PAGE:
The advent of modern technology has made businesses increasingly dependent on computers and the internet. From storing confidential data to making sales pitches - your business requires computer systems for almost every task. Moreover, you likely use internet-based communication systems to communicate with your employees, clients, and other stakeholders. Unfortunately, the growing dependence on technology also puts you at the risk of cyberattacks.
Employees are the most important asset of any company. Therefore, it is the responsibility of business owners and employers to safeguard their employees in the workplace. Workplace safety isn’t just about protecting employees in emergencies such as natural disasters or violence-related incidents. Instead, employers should strive to create a workplace that ensures the physical and mental wellbeing of their employees.
Just like all the other professionals out there, the Environmental, Health, & Safety (EHS) profession changes with time too. If you wish to remain at the top of your industry, you must keep up with the latest trends. This allows you to implement the industry best practices ensuring you're always seen as an asset, not a liability, by your company. In addition, you’ll always be a pioneer when it comes to the safety of your employees.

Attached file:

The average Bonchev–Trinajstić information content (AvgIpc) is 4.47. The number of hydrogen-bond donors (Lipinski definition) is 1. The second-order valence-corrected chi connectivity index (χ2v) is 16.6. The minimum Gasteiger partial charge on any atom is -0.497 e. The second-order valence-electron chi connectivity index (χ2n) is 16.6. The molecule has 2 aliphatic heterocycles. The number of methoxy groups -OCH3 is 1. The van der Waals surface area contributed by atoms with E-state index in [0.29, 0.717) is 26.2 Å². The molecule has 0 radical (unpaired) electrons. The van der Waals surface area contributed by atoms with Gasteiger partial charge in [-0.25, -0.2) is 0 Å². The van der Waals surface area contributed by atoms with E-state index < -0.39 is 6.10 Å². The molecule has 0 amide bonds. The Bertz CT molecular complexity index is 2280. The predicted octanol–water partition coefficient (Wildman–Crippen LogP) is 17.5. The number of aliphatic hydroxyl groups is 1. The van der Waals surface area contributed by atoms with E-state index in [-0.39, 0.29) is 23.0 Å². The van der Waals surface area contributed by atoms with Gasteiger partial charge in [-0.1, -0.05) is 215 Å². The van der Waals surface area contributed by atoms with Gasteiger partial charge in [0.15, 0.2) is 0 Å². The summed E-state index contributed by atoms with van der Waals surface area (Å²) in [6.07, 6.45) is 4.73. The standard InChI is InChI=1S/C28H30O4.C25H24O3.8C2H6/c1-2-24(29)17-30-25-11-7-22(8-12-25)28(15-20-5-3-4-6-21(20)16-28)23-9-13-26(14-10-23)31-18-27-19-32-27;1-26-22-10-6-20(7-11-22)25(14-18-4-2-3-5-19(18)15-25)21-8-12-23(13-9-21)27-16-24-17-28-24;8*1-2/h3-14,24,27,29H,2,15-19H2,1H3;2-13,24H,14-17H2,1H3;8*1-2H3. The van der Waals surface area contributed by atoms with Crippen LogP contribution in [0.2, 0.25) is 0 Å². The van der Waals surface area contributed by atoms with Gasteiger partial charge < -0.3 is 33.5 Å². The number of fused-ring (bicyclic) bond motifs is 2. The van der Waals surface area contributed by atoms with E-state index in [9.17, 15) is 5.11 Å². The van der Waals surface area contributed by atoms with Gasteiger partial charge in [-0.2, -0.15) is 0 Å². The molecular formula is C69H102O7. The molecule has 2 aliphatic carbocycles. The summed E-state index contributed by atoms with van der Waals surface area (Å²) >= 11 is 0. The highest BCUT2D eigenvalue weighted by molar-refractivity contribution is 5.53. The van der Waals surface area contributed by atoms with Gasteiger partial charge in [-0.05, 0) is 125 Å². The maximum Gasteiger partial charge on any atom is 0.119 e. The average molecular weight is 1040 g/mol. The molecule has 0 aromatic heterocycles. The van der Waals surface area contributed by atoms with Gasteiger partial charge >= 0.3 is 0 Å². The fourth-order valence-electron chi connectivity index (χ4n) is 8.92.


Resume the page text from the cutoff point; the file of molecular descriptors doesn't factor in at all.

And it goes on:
Cyber attacks have become commonplace, so much so that there’s an attack every 39 seconds effecting 1 in 3 Americans every year. However, individuals aren’t the only targets of hackers. Businesses lose millions of dollars every year due to cyber attacks. In fact, the NotPetya ransomware attack cost Merck over $300 million every quarter.
Emergencies require you to be prepared at all times. Regardless of your industry, calamities can strike without any warning, and you need to be ready to deal with them. If you’re left off guard, it can lead to a significant loss of life and property.
Fires can destroy homes, forests, and even businesses. Every 63 seconds, there’s a structural fire in the USA. While they lead to the loss of life, fires across the U.S. have led to an estimated loss of $25.6 billion in 2018 alone. To avoid such losses, you need to be prepared to deal with workplace fires.
Whether you’ve got your services hosted on a local or cloud server, IT outages can occur at anytime. While cloud servers are safer bets as they usually encounter little downtime incidents, they may falter still go down when you least expect it. For all you know, a massive DDoS attack can cripple multiple cloud servers at a time and lead to significant downtimes. The February 2017 outage of Amazon Web Services (AWS) S3 was one such incident.
It’s every organization’s duty to keep their workplace safe for their employees. However, there are lots of regulations that you need to follow to accomplish this especially from the Occupational Safety and Health Administration (OSHA) which is the regulatory body that looks into these compliances.
November is already here, and soon, it’ll officially be winter. While it’s still warm and sunny right now in some parts of the U.S., the snow shall quickly replace these conditions. Winter can be a challenging time for everyone. The weather is unpredictable, and snowstorms can strike quickly in areas not used to these occurrences.
According to the Bureau of Labor Statistics, 5,147 workers died from work-related injuries in the U.S. in 2017. This brought the fatal injury rate to 3.5 per 100,000 full-time equivalent workers. Additionally, a worker is injured on their job every 7 seconds. This equals to 104 million production days lost due to work-related injuries in 2017.